According to the Social Welfare Department (SWD), 477 cases of child abuse were reported during the first half of 2017, amongst these, 102 (21.4%) were cases of child neglect. The report indicated that amongst all abuse cases, the majority of the abusers were the child’s parents (59.3%), followed by unrelated parties (10.9%) and family friends/ friends (9.4%). The 3 districts where most of the child abuse cases took place were in districts which have the lowest average household income, Yuen Long (12.4%), Kwun Tong (9.4%) and Tuen Mun (9.2%).  

The above report explained two points that we feel are worth sharing with our readers:
1. parents need to understand that ‘Parenting’ is not a private matter but may involve legal consequences
2. parents should be careful trusting someone to be a caregiver for their child, even if he/ she is a family friend

It is not easy for parents to juggle work commitments with their childcare responsibilities and it is more difficult for low-income or ethnic-minority families who are unfamiliar with or who do not qualify for local subsidized child care services and/or parenting workshops. Parents are advised to prioritize the safety of their child when making decisions about work and personal appointments. If in need of support, parents should consider contacting the Social Welfare Department (SWD), local authorities or NGOs including PathFinders to seek advice and support.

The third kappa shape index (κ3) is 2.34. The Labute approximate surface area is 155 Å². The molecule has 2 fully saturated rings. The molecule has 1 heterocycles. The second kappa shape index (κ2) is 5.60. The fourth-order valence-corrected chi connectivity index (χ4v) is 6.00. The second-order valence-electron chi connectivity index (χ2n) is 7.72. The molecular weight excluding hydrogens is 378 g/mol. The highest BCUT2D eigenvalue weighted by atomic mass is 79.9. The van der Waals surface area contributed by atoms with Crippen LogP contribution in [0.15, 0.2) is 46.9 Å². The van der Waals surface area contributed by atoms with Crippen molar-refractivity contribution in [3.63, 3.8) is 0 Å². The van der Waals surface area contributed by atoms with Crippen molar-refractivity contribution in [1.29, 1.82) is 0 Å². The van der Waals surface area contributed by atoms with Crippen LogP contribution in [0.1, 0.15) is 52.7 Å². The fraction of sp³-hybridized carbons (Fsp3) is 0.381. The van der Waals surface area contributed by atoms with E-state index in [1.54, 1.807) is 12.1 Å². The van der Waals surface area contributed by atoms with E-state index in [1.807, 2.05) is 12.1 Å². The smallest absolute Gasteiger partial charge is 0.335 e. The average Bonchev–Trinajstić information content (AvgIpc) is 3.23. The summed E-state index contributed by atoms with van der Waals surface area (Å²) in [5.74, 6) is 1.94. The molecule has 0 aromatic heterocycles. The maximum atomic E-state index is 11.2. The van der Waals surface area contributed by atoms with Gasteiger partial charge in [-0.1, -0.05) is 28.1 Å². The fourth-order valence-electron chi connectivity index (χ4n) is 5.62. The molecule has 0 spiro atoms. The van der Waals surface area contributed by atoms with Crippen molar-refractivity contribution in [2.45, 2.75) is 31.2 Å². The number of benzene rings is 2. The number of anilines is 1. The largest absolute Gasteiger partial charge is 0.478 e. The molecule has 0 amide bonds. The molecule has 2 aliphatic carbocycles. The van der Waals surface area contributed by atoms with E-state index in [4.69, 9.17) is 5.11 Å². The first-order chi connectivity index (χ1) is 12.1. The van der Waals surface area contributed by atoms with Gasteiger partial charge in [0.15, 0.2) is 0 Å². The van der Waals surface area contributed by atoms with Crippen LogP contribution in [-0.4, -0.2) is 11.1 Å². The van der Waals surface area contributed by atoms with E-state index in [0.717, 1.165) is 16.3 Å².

It is very common that parents, especially those from disadvantaged families seek childcare support from family friends. However, as indicated by the above figures, parents are reminded to ensure the selected caregivers are reliable, responsible and will not leave the child in danger or unattended.  

In November 2017, a mother trusted her friend and the friend’s partner to care for her 4-year old twin daughters. The mother picked up one of the twins after two days and left the other daughter to be cared for by her friend for another 10 days. During this time, the daughter was physically abused and fell into a coma as a result of brain injury after the mother picked her up. The caregiver and her partner were subsequently arrested for child abuse.   This could have been avoided if the mother had not assumed that her friends could be trusted to babysit her child.

As parents and caregivers, we are the people that our children look up to and trust with their health and safety. Although current legislation offers certain flexibility for authorities in the handling of child abuse cases under Cap 212 in relation to leaving children unattended, readers are advised to always make decisions in the best interests of their child(ren) in order to provide the best care and ensure their safety.

PathFinders provides counselling and education workshops to pregnant Foreign Domestic Workers in distress and their Hong Kong-born children about childcare and parenting, and equips them with knowledge and practical advice about children’s developmental needs, and advice on how to protect them from abuse, be that virtual, physical or verbal. For information about PathFinders’ workshops, please visit our website at or call our client hotline.

If you suspect child abuse, please call the Hong Kong Police at 999. If you need other general advice and support, please contact the Social Welfare Department at 2343 2255.